How does one engage a dreamer in the task of using a dream to expose a very private unconscious domain outside of the therapist-patient relationship? I, as a therapist, had to renounce that role and the dreamer had to renounce the patient role. It involved a number of major transformations for me. I was to assume a double role. My role as a teacher was to teach the class how to interact with a dreamer in a way that was helpful without ever being intrusive. My other role was to participate in the group in the same manner as the others did, including the option to share my own dreams.

The student was to engage in working on his or her dream only to the extent their own curiosity and interest in learning about the dream drove them to. The sharing of a dream would be a voluntary undertaking and no one would be penalized for not doing so. The safety features and the discovery strategies were all built into the process from the beginning. The result was the evolution of the process during my initial stay in Sweden in a way that far exceeded my initial expectations.

The group felt stimulated by the way they were helping the dreamer. The dreamer, in turn, felt the help and support of the group. I became more and more convinced that safe and effective dream work could be taught without invoking special psychoanalytic techniques or having recourse to any metapsychological theory. The students came away with a sound grasp of the skills necessary in dream work (how to listen to a dreamer and how to dialogue with a dreamer), the importance of safety, and the basic features of dream work that result in healing.

The evolution of dream work in Sweden

Sometime during my first year in Gothenburg, word reached a psychoanalytic training center in Stockholm (known as the Holistic Psychoanalytic Society in contrast to the Freudian Society). Harold Kelman, a prominent American analyst and then head of the Karen Homey center in New York, played a key role in the development of this group. They sent an emissary, Monica von Sydow, to Gothenburg to meet with me to explore the possibility of offering their faculty a course in dreams. What followed was a regular experiential session with six of their faculty members every Saturday morning for three hours at my home in Gothenburg, a four hour train trip from Stockholm.

When my year was up I was invited to stay for another year. Eager as I was to remain, I could only extend my stay until April when I had to return to the States because of a prior commitment.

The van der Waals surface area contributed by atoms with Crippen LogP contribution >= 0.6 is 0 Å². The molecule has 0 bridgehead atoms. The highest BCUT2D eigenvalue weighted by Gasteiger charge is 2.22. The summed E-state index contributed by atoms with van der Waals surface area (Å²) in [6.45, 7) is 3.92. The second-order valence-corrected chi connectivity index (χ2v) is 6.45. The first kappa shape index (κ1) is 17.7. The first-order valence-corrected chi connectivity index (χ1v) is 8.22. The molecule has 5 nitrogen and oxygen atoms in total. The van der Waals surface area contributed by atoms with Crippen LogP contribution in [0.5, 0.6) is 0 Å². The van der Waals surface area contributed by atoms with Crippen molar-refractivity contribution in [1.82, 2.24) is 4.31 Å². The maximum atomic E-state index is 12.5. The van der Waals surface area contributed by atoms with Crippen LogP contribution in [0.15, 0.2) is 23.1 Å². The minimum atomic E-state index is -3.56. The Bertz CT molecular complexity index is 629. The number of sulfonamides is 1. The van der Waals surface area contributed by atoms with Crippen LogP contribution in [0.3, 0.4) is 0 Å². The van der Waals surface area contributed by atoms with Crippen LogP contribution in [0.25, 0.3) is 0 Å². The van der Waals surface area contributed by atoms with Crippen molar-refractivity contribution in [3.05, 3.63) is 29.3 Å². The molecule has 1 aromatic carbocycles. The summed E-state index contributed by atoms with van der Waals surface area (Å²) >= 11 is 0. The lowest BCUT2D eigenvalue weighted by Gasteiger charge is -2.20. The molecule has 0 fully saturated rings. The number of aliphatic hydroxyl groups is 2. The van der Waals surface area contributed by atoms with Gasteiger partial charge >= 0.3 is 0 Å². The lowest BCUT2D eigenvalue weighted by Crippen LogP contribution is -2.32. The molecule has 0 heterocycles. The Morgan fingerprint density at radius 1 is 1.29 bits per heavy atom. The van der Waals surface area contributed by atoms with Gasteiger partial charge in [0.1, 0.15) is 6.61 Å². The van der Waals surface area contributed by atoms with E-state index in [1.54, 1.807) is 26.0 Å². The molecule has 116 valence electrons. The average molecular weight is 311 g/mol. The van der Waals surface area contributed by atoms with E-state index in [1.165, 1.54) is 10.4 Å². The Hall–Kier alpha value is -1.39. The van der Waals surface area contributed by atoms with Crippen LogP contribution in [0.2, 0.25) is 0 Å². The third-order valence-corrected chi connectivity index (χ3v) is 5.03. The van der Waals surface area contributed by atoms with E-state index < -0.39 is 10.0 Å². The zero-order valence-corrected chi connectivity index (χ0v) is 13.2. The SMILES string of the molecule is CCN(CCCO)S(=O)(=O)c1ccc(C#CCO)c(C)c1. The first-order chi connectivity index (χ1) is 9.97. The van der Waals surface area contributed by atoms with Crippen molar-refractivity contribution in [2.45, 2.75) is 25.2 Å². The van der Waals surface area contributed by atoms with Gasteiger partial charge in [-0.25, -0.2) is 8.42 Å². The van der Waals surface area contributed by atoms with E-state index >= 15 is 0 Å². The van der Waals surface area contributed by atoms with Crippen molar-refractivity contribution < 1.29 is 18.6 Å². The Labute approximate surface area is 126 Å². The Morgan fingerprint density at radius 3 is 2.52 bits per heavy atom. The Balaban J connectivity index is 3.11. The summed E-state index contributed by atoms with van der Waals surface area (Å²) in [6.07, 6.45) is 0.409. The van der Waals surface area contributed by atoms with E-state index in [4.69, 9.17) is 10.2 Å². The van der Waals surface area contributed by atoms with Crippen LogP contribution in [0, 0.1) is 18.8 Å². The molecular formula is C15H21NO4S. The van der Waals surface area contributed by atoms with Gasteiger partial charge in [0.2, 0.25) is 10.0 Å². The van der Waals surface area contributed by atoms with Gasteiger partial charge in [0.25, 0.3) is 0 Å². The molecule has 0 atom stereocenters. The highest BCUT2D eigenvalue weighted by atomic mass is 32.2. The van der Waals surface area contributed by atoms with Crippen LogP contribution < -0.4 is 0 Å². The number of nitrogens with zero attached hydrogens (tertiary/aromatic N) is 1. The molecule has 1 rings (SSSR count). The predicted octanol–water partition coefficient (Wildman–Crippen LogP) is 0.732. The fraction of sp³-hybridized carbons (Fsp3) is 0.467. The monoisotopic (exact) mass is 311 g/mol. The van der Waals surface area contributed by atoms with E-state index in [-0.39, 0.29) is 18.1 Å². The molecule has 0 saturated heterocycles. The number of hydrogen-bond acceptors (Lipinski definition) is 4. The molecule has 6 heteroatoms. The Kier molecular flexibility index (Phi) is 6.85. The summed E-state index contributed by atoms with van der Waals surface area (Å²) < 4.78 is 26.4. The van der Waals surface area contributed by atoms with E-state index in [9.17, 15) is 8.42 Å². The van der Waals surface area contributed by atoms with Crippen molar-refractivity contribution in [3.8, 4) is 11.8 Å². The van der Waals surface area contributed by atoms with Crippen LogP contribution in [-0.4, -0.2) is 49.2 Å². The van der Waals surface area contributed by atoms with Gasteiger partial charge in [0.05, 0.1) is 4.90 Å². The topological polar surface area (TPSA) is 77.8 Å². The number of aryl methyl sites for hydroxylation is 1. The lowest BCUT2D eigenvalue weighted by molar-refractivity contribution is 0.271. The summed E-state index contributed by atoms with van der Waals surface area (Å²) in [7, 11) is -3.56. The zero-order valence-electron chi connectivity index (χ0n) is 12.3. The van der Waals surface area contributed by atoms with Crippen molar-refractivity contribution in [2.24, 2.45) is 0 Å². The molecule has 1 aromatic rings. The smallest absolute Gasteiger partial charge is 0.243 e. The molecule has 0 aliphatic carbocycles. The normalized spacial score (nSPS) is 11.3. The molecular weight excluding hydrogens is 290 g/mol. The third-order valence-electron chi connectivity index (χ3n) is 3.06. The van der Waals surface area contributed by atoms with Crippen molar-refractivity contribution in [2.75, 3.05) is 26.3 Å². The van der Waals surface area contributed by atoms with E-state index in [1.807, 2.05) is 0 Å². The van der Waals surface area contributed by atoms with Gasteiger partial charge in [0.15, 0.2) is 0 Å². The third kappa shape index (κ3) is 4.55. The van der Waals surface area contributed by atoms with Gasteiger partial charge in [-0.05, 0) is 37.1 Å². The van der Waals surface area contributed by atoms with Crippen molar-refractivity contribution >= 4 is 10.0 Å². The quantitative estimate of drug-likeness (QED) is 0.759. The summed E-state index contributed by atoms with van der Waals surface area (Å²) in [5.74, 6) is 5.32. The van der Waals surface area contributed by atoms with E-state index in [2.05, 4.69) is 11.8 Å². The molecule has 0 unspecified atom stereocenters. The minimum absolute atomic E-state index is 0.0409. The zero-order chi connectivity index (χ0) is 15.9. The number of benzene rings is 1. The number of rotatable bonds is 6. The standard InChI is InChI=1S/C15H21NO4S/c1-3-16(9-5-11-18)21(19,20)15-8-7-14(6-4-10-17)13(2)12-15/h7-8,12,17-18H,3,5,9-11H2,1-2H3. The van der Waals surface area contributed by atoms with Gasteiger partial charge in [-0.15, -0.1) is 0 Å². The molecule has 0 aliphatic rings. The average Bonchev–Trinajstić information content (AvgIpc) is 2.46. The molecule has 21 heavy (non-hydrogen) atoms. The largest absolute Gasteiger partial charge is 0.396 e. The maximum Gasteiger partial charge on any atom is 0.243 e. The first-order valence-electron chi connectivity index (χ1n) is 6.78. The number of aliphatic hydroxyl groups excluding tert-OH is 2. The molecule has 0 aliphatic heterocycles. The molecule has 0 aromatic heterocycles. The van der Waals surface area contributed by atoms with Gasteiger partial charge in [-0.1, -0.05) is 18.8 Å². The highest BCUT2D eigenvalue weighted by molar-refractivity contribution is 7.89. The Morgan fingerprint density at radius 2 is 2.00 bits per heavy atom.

When I look over the events of the year and a half I was there, there were certain developments, the significance of which I was not aware of at the time, which shaped the enduring relationship I have had with Sweden ever since.

Sweden is a small country and word gets around quickly in the professional community about new events. An invitation to meet with the staff of the education department of the huge Volvo plant outside of Gothenburg led to a series of workshops. This department, made up of psychologists and social workers, was responsible for mediating disputes between management and workers. They found the dream work helpful to the extent it sensitized them to their own projections and sharpened their listening skills. After the work at Volvo was completed, a small group continued to do dream work together, and are still doing so to this day.

Other activities included an experiential course for graduate students of the Psychology Institute and talks at several of the hospitals. Psychiatry in Sweden in 1974 was very biologically oriented. At the hospitals I visited very few psychiatrists showed an interest in dreams. For the most part, psychotherapy was in the hands of other professionals. Fortunately, the situation changed about 15 years ago, when training and professional standards were set for the practice of psychotherapy.

By the time I was ready to leave in the spring of 1976, I had received enough invitations from professional organizations in various cities to make a return visit in the fall possible. This set a pattern that was to endure for the next 20 years with extended visits (generally six to eight weeks) over the next decade and a half, and shorter visits since then in the spring and the fall.

In the first few years the dream work was combined with teaching and supervision at the Holistic Society. Elsewhere I began to focus exclusively on teaching experiential dream group work and offering leadership training sessions. With each visit new professional and lay groups came into being in cities ranging from Lund and Malmö in the south to Umeå and Boden in the north. I saw the Northern Lights on more than one occasion!

For several years the dream work became part of the curriculum of the training program of the Society for Clinical and Experimental Hypnosis, a training program in child psychiatry (Erikastiftelsen), and up to the present it is still part of the training program in pastoral counseling (St. Lukasstiftelsen).

On my trip this past fall I met with a group of teachers who had been meeting continuously over the past 18 years. Many of the groups that were started ultimately went on to leadership training. Considering the fact that in the States I have only two or three leadership training workshops a year, the number of people who have had an intensive exposure to the process and who have been well trained is far more in Sweden than in the US.